From Wikipedia, the free encyclopedia.
The idea to build a free encyclopedia using the Internet can be traced at least to the late 1980s when it was suggested as part of several "Millennium Projects" including the United Nations University Millennium Project. Various names were suggested including "Encyclopedia Gaia", "Encyclopedia Terra", and although these projects did not proceed very far they kept the idea alive through the early 1990s, where they began to converge with Ted Nelson's ideas about hypertext and similar proposals from K. Eric Drexler.
In 1993, a project called Interpedia was being discussed; it was planned as an encyclopedia on the Internet to which everyone could contribute materials. The project never left the planning stage and it was overtaken by the explosion of the World Wide Web and the emergence of high-quality search engines.
The most profound output of these might be the early proposals, especially from the UNU MP in 1993, to filter the material for religious and ethical alignments that might make it easier to manage the divergence of values in any global project.
Anticipating major problems too early may have been one of the reasons these projects did not succeed. Converting existing material was less controversial.
A key branch of this activity is the digitization of old printed encyclopedias. In January 1995, Project Gutenberg started to publish the ASCII text of the Encyclopędia Britannica, 11th edition (1911), but disagreement about the methods halted the work after the first volume. In 2002, ASCII text of all 28 volumes was published on http://1911encyclopedia.org/ by another source; a copyright claim was added to the materials, but it probably has no legal validity. Other digitization projects have made progress on other titles. One example is Easton's Bible Dictionary (1897) digitized by the Christian Classics Ethereal Library. Probably the most important and successful digitization of an encyclopedia was the Bartleby Project's online adaptation of the Columbia Encyclopedia, Sixth Edition, 2000, which was put online at http://www.bartleby.com/65/ in early 2000 and is updated periodically.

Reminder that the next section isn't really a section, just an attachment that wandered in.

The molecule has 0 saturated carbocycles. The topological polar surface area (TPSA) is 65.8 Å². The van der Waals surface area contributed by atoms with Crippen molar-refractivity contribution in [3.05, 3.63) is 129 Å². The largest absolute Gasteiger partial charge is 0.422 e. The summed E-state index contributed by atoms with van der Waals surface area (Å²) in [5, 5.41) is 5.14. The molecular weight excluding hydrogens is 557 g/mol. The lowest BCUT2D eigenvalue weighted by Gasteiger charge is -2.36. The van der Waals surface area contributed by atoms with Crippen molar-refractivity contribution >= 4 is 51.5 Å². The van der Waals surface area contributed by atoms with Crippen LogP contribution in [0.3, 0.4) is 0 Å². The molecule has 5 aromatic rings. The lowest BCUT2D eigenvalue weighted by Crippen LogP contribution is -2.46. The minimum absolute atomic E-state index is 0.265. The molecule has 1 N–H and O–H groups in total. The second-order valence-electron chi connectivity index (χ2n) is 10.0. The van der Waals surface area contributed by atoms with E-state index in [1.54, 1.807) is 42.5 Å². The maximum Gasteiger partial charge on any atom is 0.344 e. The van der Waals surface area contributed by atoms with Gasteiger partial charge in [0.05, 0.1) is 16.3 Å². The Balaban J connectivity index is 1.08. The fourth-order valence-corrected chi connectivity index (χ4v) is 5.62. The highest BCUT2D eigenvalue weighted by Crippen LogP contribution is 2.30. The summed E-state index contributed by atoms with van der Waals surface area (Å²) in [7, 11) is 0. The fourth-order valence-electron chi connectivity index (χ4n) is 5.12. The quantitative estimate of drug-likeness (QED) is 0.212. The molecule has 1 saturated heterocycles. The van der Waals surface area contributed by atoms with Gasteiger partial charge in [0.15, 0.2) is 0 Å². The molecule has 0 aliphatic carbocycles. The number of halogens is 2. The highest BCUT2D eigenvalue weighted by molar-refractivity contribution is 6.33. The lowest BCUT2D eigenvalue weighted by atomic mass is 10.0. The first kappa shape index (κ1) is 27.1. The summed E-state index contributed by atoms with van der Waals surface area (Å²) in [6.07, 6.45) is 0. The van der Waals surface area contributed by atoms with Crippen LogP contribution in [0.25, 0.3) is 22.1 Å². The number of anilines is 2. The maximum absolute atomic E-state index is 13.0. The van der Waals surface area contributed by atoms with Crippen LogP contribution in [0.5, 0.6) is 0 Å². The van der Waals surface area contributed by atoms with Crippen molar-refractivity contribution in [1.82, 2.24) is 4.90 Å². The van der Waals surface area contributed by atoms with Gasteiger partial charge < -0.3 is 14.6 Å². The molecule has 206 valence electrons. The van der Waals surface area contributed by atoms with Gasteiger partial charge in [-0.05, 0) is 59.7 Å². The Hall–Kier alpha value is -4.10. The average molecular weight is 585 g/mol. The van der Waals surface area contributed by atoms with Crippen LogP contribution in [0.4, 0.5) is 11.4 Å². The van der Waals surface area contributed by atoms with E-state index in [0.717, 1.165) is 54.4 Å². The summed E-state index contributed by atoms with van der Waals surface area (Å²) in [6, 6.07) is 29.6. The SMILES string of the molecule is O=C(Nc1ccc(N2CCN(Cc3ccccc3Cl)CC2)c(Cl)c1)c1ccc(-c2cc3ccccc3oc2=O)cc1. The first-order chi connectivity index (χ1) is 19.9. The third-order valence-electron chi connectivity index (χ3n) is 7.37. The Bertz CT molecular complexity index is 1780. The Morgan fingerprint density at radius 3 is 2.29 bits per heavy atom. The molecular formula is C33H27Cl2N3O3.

Another related branch of activity is the creation of new, free contents on a volunteer basis. In 1991, the participants of the Usenet newsgroup alt.fan.douglas-adams  started a project to produce a real version of The Hitchhiker's Guide to the Galaxy, a fictional encyclopedia used in the works of Douglas Adams. It became known as Project Galactic Guide. Although it originally aimed to contain only real, factual articles, policy was changed to allow and encourage semi-real and unreal articles as well. Project Galactic Guide contains over 1700 articles, but no new articles have been added since 2000; this is probably partly due to the founding of h2g2, a more official project along similar lines.